Recipe+Vintage Apron: Butternut Squash Soup

While at the farmer's market, I found some lovely butternut squash and thought a nice roasted vegetable soup would be delightful. I took the recipe from the blog "A Bushel of What?" It is all about how the author uses the items she gets in her CSA each week. I love it, seasonal, local, creative, and delicious! 

This recipe serves 4-6 with plenty of leftovers.

You'll Need:
  • Olive oil
  • 4lbs butternut squash, quartered and seeded
  • 6 cloves garlic, peeled (or less if you want a more subtle flavor)
  • 2-3 cups chicken broth ( I like Pacific Natural Goods Organic Free Range Chicken Broth)
  • 1/2 cup milk or half and half (optional)
  • Pinch of nutmeg
  • Pinch of herbs de Provence, or rosemary and sage.
  • Salt and Pepper, to taste
Preheat oven to 375 degrees. Place squash, cut side down, in a large glass baking dish (or two) coated with olive oil. Place garlic cloves under the hollow area of the seeded squash, so as not to burn the garlic. Pierce the skins of the squash with a fork.

Bake until squash is tender, skin is wrinkled, and the edges of the squash start looking caramelized, approximately 1 hour. Remove pan from oven and let squash and garlic cool completely.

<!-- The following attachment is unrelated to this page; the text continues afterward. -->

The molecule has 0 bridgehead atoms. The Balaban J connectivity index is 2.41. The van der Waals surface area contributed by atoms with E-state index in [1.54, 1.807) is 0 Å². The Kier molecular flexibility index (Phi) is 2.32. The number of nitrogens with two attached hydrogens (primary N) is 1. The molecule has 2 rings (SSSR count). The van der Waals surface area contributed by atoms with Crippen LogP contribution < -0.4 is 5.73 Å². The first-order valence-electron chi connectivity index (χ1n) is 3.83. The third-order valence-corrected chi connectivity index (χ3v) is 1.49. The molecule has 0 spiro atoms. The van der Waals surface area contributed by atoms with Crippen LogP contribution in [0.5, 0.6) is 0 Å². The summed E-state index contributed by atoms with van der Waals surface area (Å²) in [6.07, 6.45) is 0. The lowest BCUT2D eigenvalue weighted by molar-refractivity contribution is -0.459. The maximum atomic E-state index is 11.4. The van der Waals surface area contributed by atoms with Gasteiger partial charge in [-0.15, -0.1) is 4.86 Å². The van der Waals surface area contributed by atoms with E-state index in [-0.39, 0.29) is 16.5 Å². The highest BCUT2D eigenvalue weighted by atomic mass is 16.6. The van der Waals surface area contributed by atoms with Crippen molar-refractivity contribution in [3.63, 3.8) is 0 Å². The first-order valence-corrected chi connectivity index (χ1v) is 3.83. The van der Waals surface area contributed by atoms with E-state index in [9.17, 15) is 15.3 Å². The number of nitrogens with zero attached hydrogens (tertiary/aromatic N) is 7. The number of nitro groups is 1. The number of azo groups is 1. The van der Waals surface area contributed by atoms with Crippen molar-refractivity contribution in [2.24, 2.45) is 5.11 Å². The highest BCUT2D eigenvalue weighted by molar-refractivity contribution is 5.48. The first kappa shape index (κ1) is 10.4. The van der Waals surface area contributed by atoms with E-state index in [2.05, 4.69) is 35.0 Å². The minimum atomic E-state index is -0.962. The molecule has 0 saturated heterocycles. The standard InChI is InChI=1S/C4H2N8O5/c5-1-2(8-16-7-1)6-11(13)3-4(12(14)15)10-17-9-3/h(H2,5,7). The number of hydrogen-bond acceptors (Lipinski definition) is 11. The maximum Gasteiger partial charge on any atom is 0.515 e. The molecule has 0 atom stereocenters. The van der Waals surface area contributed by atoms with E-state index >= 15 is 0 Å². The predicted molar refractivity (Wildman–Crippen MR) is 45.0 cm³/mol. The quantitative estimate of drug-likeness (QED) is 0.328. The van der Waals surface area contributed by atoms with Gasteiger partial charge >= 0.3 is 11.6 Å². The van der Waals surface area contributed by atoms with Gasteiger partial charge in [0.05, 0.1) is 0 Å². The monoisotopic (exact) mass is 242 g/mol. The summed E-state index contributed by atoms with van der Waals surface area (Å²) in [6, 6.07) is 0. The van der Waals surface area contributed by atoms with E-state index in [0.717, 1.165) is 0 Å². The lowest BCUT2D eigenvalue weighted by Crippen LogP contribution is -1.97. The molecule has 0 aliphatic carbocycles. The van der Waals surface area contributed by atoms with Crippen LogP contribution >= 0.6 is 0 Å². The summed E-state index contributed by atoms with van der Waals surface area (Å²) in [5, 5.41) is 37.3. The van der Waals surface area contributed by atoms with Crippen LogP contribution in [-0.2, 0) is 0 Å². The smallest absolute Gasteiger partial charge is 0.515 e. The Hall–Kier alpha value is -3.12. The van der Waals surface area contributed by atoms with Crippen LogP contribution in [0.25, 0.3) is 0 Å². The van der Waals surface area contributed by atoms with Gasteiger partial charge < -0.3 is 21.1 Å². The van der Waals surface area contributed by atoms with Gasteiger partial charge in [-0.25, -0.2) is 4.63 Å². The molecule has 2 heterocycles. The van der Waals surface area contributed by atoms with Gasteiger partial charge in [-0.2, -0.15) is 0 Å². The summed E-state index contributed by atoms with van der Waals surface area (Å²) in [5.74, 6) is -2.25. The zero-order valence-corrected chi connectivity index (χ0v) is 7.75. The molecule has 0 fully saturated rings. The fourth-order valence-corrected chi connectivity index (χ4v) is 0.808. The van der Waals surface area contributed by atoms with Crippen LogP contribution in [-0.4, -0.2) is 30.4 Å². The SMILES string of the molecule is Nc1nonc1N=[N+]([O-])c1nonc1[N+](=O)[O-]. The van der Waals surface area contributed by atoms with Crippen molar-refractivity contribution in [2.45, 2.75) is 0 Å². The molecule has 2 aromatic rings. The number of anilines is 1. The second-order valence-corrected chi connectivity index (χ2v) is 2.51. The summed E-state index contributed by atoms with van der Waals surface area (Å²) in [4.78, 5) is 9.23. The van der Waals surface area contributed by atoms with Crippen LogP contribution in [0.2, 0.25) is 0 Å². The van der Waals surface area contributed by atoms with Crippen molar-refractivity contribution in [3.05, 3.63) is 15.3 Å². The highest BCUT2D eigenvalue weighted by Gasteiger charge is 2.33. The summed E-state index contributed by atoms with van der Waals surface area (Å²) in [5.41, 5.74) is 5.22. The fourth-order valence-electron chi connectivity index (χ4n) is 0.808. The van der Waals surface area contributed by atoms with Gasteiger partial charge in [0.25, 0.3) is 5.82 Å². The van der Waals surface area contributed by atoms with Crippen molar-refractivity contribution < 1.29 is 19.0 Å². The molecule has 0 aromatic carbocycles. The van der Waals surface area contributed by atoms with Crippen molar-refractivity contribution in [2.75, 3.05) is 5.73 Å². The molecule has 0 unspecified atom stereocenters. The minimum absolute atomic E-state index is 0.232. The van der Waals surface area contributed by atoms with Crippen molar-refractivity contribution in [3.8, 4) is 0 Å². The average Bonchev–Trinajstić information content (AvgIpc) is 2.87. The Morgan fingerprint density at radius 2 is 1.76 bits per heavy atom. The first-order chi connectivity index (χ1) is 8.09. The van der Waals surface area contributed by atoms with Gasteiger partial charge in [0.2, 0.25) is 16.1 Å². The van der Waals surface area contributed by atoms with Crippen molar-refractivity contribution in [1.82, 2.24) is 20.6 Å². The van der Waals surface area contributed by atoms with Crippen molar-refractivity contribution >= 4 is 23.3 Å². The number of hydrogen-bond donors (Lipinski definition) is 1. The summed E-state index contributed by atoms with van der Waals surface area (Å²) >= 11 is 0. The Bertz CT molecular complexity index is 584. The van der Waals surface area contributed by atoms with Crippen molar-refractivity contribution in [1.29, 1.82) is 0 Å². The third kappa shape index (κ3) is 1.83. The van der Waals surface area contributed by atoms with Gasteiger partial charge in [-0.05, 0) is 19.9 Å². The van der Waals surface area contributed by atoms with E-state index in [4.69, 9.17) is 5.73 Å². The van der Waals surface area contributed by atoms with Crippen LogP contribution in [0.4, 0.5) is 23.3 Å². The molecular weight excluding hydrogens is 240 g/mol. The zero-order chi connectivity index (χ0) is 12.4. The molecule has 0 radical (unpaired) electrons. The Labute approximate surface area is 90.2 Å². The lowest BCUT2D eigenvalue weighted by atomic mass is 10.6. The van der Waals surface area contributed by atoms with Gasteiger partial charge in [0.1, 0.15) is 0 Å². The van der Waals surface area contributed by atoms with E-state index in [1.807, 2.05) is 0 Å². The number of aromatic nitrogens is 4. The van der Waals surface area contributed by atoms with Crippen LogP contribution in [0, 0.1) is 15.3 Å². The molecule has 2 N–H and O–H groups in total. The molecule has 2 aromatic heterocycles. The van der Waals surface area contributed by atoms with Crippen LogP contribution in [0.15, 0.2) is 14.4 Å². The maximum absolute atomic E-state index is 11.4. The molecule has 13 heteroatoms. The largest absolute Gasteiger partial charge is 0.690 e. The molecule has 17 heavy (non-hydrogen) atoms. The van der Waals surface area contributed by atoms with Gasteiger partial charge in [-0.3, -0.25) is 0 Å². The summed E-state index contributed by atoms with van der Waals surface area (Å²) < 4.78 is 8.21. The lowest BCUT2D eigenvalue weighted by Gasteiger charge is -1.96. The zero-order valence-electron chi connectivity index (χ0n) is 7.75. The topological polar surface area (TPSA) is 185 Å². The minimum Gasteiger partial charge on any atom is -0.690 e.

Once cool, remove skin from squash with a knife, discarding as little flesh as possible. Place squash flesh and garlic in a medium pot. Add 2 cups of chicken broth, a pinch each of nutmeg and herbs, and puree with an immersion blender until soup is smooth. If you do not have an immersion blender, you can use a regular blender and work with the broth, squash and garlic in batches and then transfer the blended soup to your pot.

Heat soup on low burner and add 1/2 cup of milk (optional), stirring to combine. Allow soup to heat through, stirring occasionally. Adjust soup to your taste, adding more broth to thin, or more herbs. However, the flavor of the garlic and squash should prevail!

It's up to you how smooth and thick you like your soup. I prefer this soup to be almost uniformly smooth and on the thicker side, but not so thick that it reminds me of baby food. If I don't have milk in the fridge, I skip it altogether. Let your soup heat up completely prior to adjusting your flavors with herbs and the salt and pepper, as the flavors need time to meld in the pot...and speaking from experience, you can over season this soup. Be patient, and taste often!


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